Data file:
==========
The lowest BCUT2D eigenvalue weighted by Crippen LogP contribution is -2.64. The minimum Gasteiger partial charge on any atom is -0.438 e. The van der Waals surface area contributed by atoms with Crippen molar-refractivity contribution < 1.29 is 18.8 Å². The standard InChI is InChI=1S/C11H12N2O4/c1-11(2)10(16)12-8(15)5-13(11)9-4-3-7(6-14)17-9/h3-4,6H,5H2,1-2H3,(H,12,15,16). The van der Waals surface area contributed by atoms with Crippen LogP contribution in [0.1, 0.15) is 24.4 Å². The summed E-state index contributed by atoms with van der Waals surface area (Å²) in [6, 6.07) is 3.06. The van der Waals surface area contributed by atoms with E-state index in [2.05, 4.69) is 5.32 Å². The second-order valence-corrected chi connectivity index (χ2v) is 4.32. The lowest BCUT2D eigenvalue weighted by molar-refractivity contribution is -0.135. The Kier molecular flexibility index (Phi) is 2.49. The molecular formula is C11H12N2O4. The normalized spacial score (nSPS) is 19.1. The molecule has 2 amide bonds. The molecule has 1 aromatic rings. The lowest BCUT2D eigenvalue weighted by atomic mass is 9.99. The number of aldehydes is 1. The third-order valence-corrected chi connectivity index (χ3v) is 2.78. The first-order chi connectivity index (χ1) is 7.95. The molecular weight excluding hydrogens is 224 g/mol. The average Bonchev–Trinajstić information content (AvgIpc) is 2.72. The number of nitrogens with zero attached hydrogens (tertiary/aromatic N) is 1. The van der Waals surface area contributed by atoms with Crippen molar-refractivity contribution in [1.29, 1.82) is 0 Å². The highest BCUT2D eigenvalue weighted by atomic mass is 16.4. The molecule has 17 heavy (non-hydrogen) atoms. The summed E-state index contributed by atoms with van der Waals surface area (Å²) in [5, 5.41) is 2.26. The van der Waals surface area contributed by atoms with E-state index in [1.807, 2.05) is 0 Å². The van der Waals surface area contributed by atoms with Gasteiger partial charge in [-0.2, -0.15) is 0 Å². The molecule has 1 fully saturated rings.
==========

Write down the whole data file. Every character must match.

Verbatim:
The lowest BCUT2D eigenvalue weighted by Crippen LogP contribution is -2.64. The minimum Gasteiger partial charge on any atom is -0.438 e. The van der Waals surface area contributed by atoms with Crippen molar-refractivity contribution < 1.29 is 18.8 Å². The standard InChI is InChI=1S/C11H12N2O4/c1-11(2)10(16)12-8(15)5-13(11)9-4-3-7(6-14)17-9/h3-4,6H,5H2,1-2H3,(H,12,15,16). The van der Waals surface area contributed by atoms with Crippen LogP contribution in [0.1, 0.15) is 24.4 Å². The summed E-state index contributed by atoms with van der Waals surface area (Å²) in [6, 6.07) is 3.06. The van der Waals surface area contributed by atoms with E-state index in [2.05, 4.69) is 5.32 Å². The second-order valence-corrected chi connectivity index (χ2v) is 4.32. The lowest BCUT2D eigenvalue weighted by molar-refractivity contribution is -0.135. The Kier molecular flexibility index (Phi) is 2.49. The molecular formula is C11H12N2O4. The normalized spacial score (nSPS) is 19.1. The molecule has 2 amide bonds. The molecule has 1 aromatic rings. The lowest BCUT2D eigenvalue weighted by atomic mass is 9.99. The number of aldehydes is 1. The third-order valence-corrected chi connectivity index (χ3v) is 2.78. The first-order chi connectivity index (χ1) is 7.95. The molecular weight excluding hydrogens is 224 g/mol. The average Bonchev–Trinajstić information content (AvgIpc) is 2.72. The number of nitrogens with zero attached hydrogens (tertiary/aromatic N) is 1. The van der Waals surface area contributed by atoms with Crippen molar-refractivity contribution in [1.29, 1.82) is 0 Å². The highest BCUT2D eigenvalue weighted by atomic mass is 16.4. The molecule has 17 heavy (non-hydrogen) atoms. The summed E-state index contributed by atoms with van der Waals surface area (Å²) in [5, 5.41) is 2.26. The van der Waals surface area contributed by atoms with E-state index in [1.807, 2.05) is 0 Å². The van der Waals surface area contributed by atoms with Gasteiger partial charge in [-0.2, -0.15) is 0 Å². The molecule has 1 fully saturated rings.